New approaches to intelligent and active packaging are altering consumers’ experience of food products, adding interactivity to some and increasing palatability for others.
Definitions of intelligent (or smart) and active packaging abound. For the purposes of this article, “smart packaging” interacts with consumers — via smartphone, for instance. “Active packaging,” on the other hand, interacts with its own internal or external environment. In-pack odor-absorbing patches are in this camp.
Smart and active packages are finding a home in many product categories for applications ranging from the seriously fun to the decidedly serious. A fun and functional example comes from the Häagen-Dazs brand, which offers the Häagen-Dazs Concerto Timer app and companion packaging for all of its 14-oz. cartons of ice cream.
After downloading the free app, the consumer points an iPhone at the top of the Häagen-Dazs carton and — through the magic of augmented-reality technology — a tiny, ethereal violinist appears and plays Bach Inventions No. 14. The little concert is on your smartphone, but if you hold the phone just right, it appears to be on top of your ice cream carton. The interlude lasts for two minutes, which is just the right amount of time to let the ice cream soften before serving.
“The whole idea [for] the app came from our consumers," says Joy Richardson, marketing associate for Häagen-Dazs at Nestlé USA, Glendale, Calif. "A lot of Häagen-Dazs fans know that when they take out Häagen-Dazs from their freezer, it’s really cold and dense. That’s due to the high quality of the ice cream.” Within the U.S., the Häagen-Dazs trademark is licensed to Nestlé by brand owner General Mills.
“When you allow the ice cream to sit, or what we call ‘temper,’ for a rest of two minutes, it allows the flavors and texture to bloom,” she adds. “You get a much better eating experience once you let that ice cream temper a bit.”
If the consumer is tempering more than one carton of the ice cream at a time, an expanded version of the augmented-reality experience can be created. Pointing an app-enabled iPhone at the first carton makes the violinist appear, and pointing it at a second carton makes a cellist emerge.
“The two performances are separate; however, they meld together beautifully,” Richardson says. “We chose augmented-reality technology due to its uniqueness and the high level of engagement,” she adds. The technology provides consumers with “a cutting-edge, 3D type of experience.”
To sweeten the deal, so to speak, the brand also is donating $5 for every app download to honey bee research at the University of California at Davis (up to a $75,000 donation, in total).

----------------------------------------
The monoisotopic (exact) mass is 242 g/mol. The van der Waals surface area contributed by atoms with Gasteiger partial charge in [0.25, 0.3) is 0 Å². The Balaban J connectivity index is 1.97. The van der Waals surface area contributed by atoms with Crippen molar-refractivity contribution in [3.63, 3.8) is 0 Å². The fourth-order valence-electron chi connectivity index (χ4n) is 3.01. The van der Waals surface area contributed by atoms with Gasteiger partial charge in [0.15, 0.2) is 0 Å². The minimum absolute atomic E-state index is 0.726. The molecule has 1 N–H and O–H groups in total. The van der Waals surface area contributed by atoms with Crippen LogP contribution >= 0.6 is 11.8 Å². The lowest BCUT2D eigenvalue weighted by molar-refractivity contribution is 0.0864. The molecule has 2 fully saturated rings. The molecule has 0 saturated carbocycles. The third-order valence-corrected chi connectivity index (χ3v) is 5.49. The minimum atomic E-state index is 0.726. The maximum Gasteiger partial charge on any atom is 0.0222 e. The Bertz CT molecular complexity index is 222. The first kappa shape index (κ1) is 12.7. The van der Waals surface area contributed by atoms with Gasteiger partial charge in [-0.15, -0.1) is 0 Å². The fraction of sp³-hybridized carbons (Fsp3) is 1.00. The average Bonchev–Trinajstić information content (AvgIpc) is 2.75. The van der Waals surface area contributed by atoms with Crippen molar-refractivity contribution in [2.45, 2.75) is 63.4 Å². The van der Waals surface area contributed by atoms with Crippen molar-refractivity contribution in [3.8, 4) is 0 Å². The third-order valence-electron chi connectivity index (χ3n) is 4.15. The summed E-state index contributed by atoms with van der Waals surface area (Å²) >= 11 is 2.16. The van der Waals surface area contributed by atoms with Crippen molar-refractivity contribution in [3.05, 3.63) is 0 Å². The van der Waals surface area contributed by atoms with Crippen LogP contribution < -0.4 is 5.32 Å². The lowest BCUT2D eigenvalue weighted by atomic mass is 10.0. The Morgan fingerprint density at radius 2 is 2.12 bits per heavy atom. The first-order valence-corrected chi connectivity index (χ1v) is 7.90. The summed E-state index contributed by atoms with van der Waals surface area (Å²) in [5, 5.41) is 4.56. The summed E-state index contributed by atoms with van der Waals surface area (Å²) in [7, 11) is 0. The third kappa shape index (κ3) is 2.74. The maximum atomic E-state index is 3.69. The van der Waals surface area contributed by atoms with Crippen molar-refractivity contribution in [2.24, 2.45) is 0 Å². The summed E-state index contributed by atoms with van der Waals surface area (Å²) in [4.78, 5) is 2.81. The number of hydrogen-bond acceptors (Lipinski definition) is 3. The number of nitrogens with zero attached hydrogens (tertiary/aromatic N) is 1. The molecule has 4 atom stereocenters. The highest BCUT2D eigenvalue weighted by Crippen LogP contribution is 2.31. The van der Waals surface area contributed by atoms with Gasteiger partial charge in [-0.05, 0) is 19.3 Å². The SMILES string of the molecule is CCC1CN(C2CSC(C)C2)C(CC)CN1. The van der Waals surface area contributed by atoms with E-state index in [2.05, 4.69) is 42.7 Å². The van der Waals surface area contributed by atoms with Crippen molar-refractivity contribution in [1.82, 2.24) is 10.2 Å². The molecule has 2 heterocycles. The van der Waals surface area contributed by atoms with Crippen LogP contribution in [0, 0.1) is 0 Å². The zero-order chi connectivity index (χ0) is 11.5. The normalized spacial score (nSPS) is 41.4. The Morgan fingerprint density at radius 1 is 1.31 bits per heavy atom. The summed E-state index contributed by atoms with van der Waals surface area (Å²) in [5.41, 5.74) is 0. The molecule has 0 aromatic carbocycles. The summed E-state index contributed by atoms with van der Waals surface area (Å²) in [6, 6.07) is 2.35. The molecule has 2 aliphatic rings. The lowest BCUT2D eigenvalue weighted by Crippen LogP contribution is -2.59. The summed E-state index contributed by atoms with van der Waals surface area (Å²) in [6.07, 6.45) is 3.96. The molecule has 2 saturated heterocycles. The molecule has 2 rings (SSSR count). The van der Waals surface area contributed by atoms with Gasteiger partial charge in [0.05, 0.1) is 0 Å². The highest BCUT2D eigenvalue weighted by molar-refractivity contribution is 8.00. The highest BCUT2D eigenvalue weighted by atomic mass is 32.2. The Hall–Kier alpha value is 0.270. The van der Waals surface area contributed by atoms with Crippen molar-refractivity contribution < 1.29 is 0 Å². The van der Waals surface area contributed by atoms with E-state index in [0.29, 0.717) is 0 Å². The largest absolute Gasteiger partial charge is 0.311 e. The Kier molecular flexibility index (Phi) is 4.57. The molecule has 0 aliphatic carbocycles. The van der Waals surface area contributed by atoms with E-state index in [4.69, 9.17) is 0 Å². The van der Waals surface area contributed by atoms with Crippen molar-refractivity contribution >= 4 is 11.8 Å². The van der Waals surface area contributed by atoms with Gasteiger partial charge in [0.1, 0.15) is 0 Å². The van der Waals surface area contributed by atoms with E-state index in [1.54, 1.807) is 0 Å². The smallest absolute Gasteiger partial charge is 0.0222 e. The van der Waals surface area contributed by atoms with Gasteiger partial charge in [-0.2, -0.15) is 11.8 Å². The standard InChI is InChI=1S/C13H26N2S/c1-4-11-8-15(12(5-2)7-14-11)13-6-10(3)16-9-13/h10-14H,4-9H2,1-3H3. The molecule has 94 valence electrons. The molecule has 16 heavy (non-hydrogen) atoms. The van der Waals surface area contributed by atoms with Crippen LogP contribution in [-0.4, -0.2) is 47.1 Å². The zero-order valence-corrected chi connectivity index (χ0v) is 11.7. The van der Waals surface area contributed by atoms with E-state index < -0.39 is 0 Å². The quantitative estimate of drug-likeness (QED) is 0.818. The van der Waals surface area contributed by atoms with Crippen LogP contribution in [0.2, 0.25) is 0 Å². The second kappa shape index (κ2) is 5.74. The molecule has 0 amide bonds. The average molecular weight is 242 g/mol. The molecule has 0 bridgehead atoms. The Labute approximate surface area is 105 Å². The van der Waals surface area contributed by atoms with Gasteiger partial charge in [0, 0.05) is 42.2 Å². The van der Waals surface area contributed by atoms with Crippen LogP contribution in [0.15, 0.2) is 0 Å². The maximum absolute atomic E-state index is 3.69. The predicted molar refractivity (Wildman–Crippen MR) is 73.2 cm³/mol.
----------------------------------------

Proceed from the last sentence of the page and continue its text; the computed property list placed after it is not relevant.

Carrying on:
The brand’s ad agency of record, Goodby, Silverstein & Partners San Francisco, worked digital production company Jam3, Toronto, to create the Häagen-Dazs Concerto Timer app.
Allergen info via QR code
For Zego, San Francisco, smart packaging has a more serious purpose. The company recently began providing consumers with batch-specific allergen data via quick-response (QR) codes on product wrappers and boxes. The company, a start-up, manufactures and markets allergy-friendly energy bars made from organic sunflower seeds.
Although Zego’s product formulation is free of the eight major food allergens — such as soy, nuts, dairy and gluten — the bars are made in a shared facility, so the possibility of cross contamination is possible.
Therefore, the company has the University of Nebraska’s Food Allergen Research and Resource Project test a sample from each batch of Zego bars to verify that they meet the FDA’s gluten-free guidelines and to measure peanut, soy, almond and dairy residue (if any) in the product.
The QR code is printed on the back of each wrapper, under the nutrition facts panel. Scanning the code with a smartphone gives consumers access to that batch’s allergen test results as well as a way to communicate directly with the company.
“Consumers can tell us what they are wanting to know about the product,” says Colleen Kavanagh, Zego CEO and co-founder. For example, after scanning the code, “they can actually click on the email link and say, ‘Hey, could you let me know about pistachios?’ or other ingredients that are not on the list of allergens that were tested for.
“We’re not saying that we can guarantee that our product is safe for anyone, but we can give you a lot more information than you’re used to having, which will help you make a better-informed decision,” Kavanagh continues. “This is the kind of information that consumers should have at their fingertips, whether it’s for themselves or their kids.”
Regarding processor allergen testing and consumer access to the test results, she adds, “We really would like it to catch on like wildfire and have consumers start to accept it and demand it of manufacturers. Imagine a landscape where a mother could be shopping, and she could scan [a package and] pull up the allergen test results right then and there.”
School teachers and other intermediaries also can use the on-pack QR code to make sure the product is appropriate for distribution to their constituencies.
Underlying each of these scenarios is fast, easy access to the allergen information. “You have to make it really convenient,” Kavanagh says. “I could say go to my website and look it up, [but] that’s not useful.”